Istituto di Scienza e Tecnologie dell'Informazione     
Spognardi A., Lucarelli A., Di Pietro R. A methodology for P2P file-sharing traffic detection. In: International Workshop on Hot Topics in Peer-to-Peer Systems, 2005. (San Diego, CA, USA, 21 July 2005). Proceedings, pp. 52 - 61. IEEE (ed.). IEEE, 2005.
Since the widespread adoption of peer-to-peer (P2P) networking during the late '90s, P2P applications have multiplied. Their diffusion and adoption are witnessed by the fact that P2P traffic accounts for a significant fraction of Internet traffic. Further, there are concerns regarding the use of these applications, for instance when they are employed to share copyright protected material. Hence, in many situations there would be many reasons to detect P2P traffic. In the late '90s, P2P traffic was easily recognizable since P2P protocols used application-specific TCP or UDP port numbers. However, P2P applications were quickly empowered with the ability to use arbitrary ports in an attempt to go undetected. Nowadays, P2P applications explicitly try to camouflage the originated traffic in an attempt to go undetected. Despite the presence of rules to detect P2P traffic, no methodology exists to extract them from applications without the use of reverse engineering. In this paper we develop a methodology to detect P2P traffic. It is based on the analysis of the protocol used by a P2P application, extraction of specific patterns unique to the protocol, coding of such a pattern in rules to be fed to an Intrusion Detection System (IDS), and validation of the pattern via network traffic monitoring with SNORT (an open source IDS) fed with the devised rules. In particular, we present a characterization of P2P traffic originated by the OpenNap and WPN protocols (implemented in the WinMx application) and FastTrack protocol (used by KaZaA) obtained using our methodology, that shows the viability of our proposal. Finally, we conclude the paper exposing our undergoing efforts in the extension of the methodology to exploit differences between centralized and decentralized P2P protocols, as well as the characterization of encrypted traffic, and highlight a new research direction in the identification of P2P traffic.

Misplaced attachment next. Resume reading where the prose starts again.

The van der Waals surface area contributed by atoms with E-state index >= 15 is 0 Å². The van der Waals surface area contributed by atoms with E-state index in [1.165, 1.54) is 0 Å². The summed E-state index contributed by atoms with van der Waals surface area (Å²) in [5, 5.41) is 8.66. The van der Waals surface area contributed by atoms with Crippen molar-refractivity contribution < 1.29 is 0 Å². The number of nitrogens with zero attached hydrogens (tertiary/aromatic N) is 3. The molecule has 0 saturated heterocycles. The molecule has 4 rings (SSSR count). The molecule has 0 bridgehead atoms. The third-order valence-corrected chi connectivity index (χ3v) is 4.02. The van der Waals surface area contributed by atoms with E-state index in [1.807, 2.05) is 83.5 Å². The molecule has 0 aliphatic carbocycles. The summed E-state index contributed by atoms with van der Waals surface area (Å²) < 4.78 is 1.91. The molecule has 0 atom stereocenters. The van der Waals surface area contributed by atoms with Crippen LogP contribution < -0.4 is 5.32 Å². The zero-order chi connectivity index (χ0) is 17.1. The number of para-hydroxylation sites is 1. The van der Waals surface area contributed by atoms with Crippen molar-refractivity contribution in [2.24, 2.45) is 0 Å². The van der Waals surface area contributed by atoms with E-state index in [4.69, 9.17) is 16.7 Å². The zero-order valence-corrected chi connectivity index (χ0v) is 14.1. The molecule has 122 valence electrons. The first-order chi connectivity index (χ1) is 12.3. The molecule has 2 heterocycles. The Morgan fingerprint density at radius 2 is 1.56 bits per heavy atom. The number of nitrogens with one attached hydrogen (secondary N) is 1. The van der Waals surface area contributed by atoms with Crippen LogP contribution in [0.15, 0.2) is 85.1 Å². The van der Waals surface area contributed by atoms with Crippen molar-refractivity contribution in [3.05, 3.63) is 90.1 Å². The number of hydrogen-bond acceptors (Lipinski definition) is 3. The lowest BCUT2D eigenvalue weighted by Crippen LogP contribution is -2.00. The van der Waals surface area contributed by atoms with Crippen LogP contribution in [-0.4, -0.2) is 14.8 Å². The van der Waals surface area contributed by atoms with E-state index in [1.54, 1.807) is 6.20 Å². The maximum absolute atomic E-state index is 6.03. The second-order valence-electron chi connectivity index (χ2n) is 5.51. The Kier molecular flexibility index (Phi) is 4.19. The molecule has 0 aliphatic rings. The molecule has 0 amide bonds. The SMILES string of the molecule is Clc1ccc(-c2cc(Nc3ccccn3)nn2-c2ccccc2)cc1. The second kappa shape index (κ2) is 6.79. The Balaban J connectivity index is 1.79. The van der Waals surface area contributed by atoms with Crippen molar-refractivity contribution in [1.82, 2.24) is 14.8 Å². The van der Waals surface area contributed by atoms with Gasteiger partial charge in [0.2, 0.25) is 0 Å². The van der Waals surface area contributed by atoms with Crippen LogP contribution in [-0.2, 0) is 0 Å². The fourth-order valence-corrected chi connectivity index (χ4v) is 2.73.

Subject Traffic detection
H.4 Information systems applications

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